At the Cosmos Club, Washington, DC
October 20, 2017
President Larry Millstein called the 2381st meeting of the Society to order at 8:04 p.m. President Millstein announced the order of business, announced the evening’s lecture would be livestreamed on the internet, and welcomed new members. The minutes of the previous meeting were read and approved. President Millstein then introduced the speaker for the evening, Antti Pulkkinen, Acting Deputy Director of the Heliophysics Science Division, NASA Goddard Space Flight Center. His lecture was titled “Space Weather, Earthly Effects.”
Dr. Pulkinnen began by explaining that “space weather” refers to the conditions on the Sun and in interplanetary space which can affect human infrastructure both in space and on Earth.
Space weather in our solar system is driven by the sun, and the science of space weather is plasma physics. Summarizing the fundamentals, Pulkinnen explained that because plasma is electrically charged, electromagnetism plays a fundamental role in dictating how plasma evolves. For example, the aurora borealis is plasma organized along the Earth’s electromagnetic field. Moreover, the temporal range of space weather scales is challenging, ranging from 10-9 seconds to 108 seconds, and the length of a solar cycle is approximately 11 years. Similarly, the relevant spatial scales vary from 1 meter to 108 meters, the size of the solar system. These characteristics make forecasting space weather a serious challenge.
Space weather forecasting focuses on the 6600 kelvin convection zone of the sun, which sits just below the cooler photosphere, where plasma is most active. The motion of plasma within the sun is organized by the sun’s magnetosphere. Clumping of strong magnetic fields result in “sun spots,” dark areas in the photosphere that are 1000-2000 kelvin cooler than the surrounding plasma. Reviewing 400 years of sun spot observations reveals that the number of sun spots peaks every 11 years.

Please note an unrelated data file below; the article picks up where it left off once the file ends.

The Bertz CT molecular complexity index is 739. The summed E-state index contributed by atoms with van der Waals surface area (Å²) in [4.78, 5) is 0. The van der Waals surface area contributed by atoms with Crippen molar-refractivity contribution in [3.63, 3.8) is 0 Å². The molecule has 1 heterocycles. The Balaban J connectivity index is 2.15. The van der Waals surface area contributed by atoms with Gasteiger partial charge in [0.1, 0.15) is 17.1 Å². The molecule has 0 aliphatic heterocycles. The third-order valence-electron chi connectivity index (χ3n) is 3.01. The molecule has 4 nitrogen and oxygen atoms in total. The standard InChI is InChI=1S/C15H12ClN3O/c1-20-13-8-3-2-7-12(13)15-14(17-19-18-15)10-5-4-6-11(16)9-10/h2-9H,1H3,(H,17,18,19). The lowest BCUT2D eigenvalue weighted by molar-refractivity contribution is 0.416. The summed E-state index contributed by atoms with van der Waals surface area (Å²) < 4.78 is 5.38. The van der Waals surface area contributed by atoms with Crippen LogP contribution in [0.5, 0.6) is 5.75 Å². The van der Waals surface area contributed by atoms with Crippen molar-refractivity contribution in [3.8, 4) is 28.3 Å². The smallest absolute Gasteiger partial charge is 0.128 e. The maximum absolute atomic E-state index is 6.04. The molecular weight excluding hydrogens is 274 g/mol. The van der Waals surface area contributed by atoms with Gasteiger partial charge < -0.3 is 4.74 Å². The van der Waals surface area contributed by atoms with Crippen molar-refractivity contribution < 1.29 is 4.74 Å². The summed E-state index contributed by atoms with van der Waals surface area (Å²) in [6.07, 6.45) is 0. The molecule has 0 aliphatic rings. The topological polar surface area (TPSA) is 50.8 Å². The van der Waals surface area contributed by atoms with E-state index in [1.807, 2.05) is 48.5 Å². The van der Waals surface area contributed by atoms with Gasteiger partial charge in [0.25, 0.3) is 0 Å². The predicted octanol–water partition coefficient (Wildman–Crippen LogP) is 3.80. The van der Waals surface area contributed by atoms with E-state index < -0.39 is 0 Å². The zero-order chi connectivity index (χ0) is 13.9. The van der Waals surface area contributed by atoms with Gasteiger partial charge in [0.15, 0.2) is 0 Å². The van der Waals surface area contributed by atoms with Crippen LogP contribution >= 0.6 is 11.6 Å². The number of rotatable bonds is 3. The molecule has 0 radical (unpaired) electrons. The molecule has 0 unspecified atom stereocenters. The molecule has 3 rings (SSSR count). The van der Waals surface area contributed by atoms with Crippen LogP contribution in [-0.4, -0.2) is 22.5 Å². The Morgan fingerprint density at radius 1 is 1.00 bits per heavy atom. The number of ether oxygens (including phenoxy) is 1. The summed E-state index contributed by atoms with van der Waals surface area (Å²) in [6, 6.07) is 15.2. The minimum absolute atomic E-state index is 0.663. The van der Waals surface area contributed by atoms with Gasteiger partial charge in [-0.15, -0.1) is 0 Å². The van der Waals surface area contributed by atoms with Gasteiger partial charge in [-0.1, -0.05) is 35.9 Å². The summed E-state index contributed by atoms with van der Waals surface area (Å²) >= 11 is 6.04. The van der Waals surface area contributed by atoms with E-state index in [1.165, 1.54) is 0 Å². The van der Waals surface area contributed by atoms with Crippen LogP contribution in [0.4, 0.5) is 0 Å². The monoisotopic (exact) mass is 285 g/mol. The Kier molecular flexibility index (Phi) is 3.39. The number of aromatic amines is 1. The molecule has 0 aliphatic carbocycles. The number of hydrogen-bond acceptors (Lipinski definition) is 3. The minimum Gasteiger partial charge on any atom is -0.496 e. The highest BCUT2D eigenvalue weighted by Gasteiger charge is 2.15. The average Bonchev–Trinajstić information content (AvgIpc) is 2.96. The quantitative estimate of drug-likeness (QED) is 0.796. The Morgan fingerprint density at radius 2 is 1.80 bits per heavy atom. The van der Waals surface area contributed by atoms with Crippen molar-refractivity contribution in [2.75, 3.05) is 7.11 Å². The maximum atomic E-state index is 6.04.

Large numbers of sun spots indicate additional complexity in the sun’s magnetic field, which translate to an increased probability of major eruptions at the sun’s surface. Those major eruptions include solar flares and coronal mass ejections.
Solar flares are one kind of solar eruption. Lasting 1 to 60 minutes, a solar flare can release upwards of 1025 joules, mostly in the form of electromagnetic radiation, which exceeds the annual world energy consumption of around 1020 joules.
Coronal mass ejections release similar quantities of energy. But, the majority of the energy released in a coronal mass ejection is released in the bulk motion of plasma into the surrounding heliosphere, at rates in excess of 3000 kilometers per second.
While Earth’s magnetic field largely shields us from charged particles coming from the sun, some charged particles do make it through. When mass energy makes it through, it creates electric currents that flow through the Earth’s magnetosphere generating magnetic field perturbations on the surface of the Earth. These fluctuations are called geomagnetic storms.